Pop-up stores: an ideal business test bed
Pop-up stores have become increasingly popular in Shanghai and have appeared in more than 20 shopping malls in the city over the past year, according to research by real estate services provider RET.
Industry experts also suggested that this phenomenon is taking place because popup stores allow business owners to effectively test market response at a low cost.
Wang Zhonghai, a foreign products distributor, said that a pop-up store that is open for just one week in a major shopping mall in Shanghai is equivalent to a month’s worth of market research.
“As a brand distributor you get first-hand findings at a pop-up store. You will see what products, colors, packages and price ranges are most appealing to consumers. Such information helps a brand better prepare for entry into the China market,” said Wang, who has introduced a variety of Nordic brands related to home decorations, kitchenwares and tech gadgets to Shanghai.
Wan Xueting, a 25-year-old postgraduate student and amateur jewelry designer, had earlier this month opened her first pop-up store in Kerry Center, one of Shanghai’s most popular shopping malls located in the upscale Jing’an district.
Though her store was only opened for two days, Wan managed to rake in some 3,200 yuan ($463) in revenue. But it was not the relatively good sales figures that made her day — she said that the most rewarding aspect of running a pop-up store was the experience of being an entrepreneur.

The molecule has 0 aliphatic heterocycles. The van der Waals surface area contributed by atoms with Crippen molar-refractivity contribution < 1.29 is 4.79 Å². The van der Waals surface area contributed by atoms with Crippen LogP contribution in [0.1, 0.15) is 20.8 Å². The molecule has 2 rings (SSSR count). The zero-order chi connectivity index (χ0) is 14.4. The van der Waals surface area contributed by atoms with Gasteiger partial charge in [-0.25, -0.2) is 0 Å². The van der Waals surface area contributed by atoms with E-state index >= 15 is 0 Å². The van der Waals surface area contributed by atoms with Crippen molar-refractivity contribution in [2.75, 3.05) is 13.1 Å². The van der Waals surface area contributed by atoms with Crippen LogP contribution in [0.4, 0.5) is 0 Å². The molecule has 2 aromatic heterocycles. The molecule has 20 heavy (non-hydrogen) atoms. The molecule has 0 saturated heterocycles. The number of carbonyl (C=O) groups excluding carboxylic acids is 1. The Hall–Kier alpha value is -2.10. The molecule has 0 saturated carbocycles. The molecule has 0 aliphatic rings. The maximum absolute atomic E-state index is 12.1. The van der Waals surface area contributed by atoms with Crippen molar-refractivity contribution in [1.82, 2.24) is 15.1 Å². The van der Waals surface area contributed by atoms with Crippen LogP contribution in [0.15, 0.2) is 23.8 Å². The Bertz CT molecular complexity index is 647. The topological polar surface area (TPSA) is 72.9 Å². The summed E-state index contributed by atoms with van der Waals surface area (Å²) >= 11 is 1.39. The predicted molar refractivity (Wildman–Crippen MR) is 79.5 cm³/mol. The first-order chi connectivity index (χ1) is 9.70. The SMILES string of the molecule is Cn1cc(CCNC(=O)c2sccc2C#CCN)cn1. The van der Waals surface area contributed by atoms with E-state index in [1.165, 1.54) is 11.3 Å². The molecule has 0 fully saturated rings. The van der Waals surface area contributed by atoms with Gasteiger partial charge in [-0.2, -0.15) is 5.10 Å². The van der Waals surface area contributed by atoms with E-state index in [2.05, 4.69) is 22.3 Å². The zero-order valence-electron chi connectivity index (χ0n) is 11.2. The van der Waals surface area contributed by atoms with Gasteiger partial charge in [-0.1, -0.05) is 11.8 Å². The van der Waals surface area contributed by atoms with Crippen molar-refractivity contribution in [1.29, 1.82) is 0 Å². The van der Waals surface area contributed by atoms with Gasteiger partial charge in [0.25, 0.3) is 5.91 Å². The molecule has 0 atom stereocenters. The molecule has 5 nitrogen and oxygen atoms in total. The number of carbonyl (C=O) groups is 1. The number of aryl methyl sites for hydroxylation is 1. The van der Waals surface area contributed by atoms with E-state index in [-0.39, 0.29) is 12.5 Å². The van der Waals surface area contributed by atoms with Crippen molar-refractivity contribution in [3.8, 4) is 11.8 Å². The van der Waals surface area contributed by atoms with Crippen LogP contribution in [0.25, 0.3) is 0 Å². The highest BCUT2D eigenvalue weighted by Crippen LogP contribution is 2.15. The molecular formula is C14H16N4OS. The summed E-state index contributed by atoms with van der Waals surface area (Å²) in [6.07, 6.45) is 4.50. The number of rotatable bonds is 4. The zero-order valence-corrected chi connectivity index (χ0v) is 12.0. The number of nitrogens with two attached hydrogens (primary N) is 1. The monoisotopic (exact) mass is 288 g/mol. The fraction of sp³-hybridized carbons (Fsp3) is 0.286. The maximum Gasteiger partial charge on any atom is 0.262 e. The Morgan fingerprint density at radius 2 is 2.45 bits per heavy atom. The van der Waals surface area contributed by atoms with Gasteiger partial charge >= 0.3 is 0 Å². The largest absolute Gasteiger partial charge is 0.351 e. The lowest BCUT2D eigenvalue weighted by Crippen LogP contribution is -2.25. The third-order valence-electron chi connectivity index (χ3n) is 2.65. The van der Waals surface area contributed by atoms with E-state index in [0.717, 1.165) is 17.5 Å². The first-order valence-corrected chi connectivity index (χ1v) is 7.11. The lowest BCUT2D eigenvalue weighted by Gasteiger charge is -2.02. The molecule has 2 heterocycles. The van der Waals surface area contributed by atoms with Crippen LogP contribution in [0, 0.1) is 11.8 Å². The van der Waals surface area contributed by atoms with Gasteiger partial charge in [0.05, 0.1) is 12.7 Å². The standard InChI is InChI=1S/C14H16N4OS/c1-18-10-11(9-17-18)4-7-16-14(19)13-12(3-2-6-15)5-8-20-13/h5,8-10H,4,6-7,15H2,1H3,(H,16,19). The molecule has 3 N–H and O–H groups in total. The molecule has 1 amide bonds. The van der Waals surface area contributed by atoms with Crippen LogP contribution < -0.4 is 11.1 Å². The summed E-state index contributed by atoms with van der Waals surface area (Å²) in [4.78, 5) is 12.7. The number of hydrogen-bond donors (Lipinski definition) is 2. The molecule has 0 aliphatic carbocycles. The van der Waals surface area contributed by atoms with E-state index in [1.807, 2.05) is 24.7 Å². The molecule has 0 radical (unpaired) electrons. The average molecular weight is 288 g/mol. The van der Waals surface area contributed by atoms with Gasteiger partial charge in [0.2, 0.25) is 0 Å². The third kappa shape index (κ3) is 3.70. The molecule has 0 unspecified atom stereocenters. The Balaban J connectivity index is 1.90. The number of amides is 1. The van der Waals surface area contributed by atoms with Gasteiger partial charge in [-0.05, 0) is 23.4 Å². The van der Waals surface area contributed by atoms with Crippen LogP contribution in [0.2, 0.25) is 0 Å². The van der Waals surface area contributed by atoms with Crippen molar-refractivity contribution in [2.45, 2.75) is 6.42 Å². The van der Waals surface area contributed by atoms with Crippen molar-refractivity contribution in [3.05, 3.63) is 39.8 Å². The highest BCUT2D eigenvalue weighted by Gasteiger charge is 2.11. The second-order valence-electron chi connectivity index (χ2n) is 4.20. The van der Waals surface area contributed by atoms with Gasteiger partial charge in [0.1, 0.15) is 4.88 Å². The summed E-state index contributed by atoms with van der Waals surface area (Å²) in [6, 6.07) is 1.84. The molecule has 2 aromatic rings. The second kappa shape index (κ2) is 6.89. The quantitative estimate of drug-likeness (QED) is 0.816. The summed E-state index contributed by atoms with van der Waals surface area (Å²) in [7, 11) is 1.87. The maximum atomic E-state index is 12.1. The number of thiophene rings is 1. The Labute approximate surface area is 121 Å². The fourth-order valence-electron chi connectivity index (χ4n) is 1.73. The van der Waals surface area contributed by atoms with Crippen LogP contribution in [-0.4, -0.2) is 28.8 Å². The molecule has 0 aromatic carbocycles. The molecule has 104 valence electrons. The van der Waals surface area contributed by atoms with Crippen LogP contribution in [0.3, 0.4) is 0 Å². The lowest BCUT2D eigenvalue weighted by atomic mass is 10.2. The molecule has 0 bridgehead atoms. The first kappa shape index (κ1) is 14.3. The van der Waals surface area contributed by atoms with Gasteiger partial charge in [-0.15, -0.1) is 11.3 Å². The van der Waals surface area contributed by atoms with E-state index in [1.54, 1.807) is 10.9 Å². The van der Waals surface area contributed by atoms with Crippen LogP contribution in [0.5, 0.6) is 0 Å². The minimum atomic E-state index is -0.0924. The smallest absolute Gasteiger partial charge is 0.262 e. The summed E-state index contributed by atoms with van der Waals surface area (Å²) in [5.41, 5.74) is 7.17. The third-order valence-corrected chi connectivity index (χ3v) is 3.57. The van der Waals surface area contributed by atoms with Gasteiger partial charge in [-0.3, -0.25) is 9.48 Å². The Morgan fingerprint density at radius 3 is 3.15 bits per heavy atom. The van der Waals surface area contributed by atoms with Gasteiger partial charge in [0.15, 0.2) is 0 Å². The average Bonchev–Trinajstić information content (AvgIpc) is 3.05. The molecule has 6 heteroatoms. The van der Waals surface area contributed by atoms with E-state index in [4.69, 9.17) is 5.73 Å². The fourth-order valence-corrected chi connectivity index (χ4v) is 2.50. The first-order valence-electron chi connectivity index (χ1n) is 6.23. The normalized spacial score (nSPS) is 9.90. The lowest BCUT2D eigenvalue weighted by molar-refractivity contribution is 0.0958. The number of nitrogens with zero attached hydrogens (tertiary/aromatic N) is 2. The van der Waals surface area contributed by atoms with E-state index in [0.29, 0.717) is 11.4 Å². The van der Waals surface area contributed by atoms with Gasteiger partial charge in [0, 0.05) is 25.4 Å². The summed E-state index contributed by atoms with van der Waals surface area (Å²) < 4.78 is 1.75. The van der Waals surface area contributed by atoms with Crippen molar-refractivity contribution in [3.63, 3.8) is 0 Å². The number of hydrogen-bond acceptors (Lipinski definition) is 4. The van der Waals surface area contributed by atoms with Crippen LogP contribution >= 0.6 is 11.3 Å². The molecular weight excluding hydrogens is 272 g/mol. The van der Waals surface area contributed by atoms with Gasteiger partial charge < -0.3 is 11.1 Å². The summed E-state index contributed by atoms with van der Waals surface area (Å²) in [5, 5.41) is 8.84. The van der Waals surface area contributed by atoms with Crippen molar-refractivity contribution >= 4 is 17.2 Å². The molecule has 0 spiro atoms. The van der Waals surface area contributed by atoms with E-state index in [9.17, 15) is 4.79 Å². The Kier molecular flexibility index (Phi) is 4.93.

“I have thought of selling my designs online, but I don’t have time to be on my laptop all day, responding to questions from buyers. I also don’t have the capital required to run a brick-and-mortar store. The pop-up store concept is hence a good option as it allows me to understand how the retail scene works and how to manage consumers. I don’t feel any financial pressure because the rent is affordable,” said Wan.
Albert Lau, CEO of Savills China, said that the pop-up store concept has been one of the drivers behind the rejuvenation of conventional shopping malls. He added that such temporary businesses are particularly suitable for products such as jewelries, accessories, toys and snacks that are easy to try and transport.
“For mall operators, setting up a pop-up store also serves as an incubator for future tenants. Pop-up stores that attract huge foot traffic are likely to be turned into permanent tenants,” said Lau.
Another reason behind the popularity of such stores is because they usually stock products, such as designer crafts and rare books, that are not usually seen in stores, which in turn makes for a more novel shopping experience.
“It feels as if you have a deadline for buying something at a pop-up store because it isn’t a permanent fixture. Also, finding something you like at a pop-up store is like an exciting treasure hunt,” said Zhang Chuhuan, 28-year-old Shanghai-based accountant.
For mall operators, setting up a pop-up store also serves as an incubator for future tenants.”
Chinese mainland tourists purchase goods at a luxury store in Hong Kong before the New Year. Hong Kong has been experiencing a decline in retail sales in recent years as tourists, especially those from the Chinese mainland, are spending less because of the territory's prohibitive prices in comparison with other countries.